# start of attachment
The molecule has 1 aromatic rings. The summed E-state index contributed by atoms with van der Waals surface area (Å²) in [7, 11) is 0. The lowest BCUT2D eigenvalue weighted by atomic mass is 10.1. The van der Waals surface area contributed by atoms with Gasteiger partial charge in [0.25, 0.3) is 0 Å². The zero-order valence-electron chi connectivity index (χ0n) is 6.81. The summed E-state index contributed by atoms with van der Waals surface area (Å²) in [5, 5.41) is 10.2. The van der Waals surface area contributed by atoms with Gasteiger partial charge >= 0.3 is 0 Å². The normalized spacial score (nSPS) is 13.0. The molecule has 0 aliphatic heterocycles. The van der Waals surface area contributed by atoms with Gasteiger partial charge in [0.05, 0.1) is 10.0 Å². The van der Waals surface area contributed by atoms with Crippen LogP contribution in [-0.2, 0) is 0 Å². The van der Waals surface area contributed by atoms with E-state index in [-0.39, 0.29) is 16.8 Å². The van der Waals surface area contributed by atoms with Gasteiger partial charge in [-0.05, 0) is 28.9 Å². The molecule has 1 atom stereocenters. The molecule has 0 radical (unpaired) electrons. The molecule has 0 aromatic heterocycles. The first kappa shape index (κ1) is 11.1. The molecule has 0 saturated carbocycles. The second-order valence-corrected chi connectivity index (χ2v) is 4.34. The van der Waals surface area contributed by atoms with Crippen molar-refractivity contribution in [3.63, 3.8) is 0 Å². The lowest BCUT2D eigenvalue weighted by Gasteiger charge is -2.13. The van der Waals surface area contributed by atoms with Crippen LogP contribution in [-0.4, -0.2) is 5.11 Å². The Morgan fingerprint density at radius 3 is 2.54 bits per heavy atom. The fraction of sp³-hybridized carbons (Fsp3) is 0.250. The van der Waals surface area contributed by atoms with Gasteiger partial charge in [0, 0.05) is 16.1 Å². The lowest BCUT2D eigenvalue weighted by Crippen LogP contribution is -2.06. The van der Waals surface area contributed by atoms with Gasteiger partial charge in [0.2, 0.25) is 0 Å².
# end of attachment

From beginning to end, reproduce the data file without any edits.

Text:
The molecule has 1 aromatic rings. The summed E-state index contributed by atoms with van der Waals surface area (Å²) in [7, 11) is 0. The lowest BCUT2D eigenvalue weighted by atomic mass is 10.1. The van der Waals surface area contributed by atoms with Gasteiger partial charge in [0.25, 0.3) is 0 Å². The zero-order valence-electron chi connectivity index (χ0n) is 6.81. The summed E-state index contributed by atoms with van der Waals surface area (Å²) in [5, 5.41) is 10.2. The van der Waals surface area contributed by atoms with Gasteiger partial charge >= 0.3 is 0 Å². The normalized spacial score (nSPS) is 13.0. The molecule has 0 aliphatic heterocycles. The van der Waals surface area contributed by atoms with Gasteiger partial charge in [0.05, 0.1) is 10.0 Å². The van der Waals surface area contributed by atoms with Crippen LogP contribution in [-0.2, 0) is 0 Å². The van der Waals surface area contributed by atoms with E-state index in [-0.39, 0.29) is 16.8 Å². The van der Waals surface area contributed by atoms with Gasteiger partial charge in [-0.05, 0) is 28.9 Å². The molecule has 1 atom stereocenters. The molecule has 0 radical (unpaired) electrons. The molecule has 0 aromatic heterocycles. The first kappa shape index (κ1) is 11.1. The molecule has 0 saturated carbocycles. The second-order valence-corrected chi connectivity index (χ2v) is 4.34. The van der Waals surface area contributed by atoms with Crippen molar-refractivity contribution in [3.63, 3.8) is 0 Å². The lowest BCUT2D eigenvalue weighted by Gasteiger charge is -2.13. The van der Waals surface area contributed by atoms with Crippen LogP contribution in [-0.4, -0.2) is 5.11 Å². The Morgan fingerprint density at radius 3 is 2.54 bits per heavy atom. The fraction of sp³-hybridized carbons (Fsp3) is 0.250. The van der Waals surface area contributed by atoms with Gasteiger partial charge in [0, 0.05) is 16.1 Å². The lowest BCUT2D eigenvalue weighted by Crippen LogP contribution is -2.06. The van der Waals surface area contributed by atoms with Gasteiger partial charge in [0.2, 0.25) is 0 Å².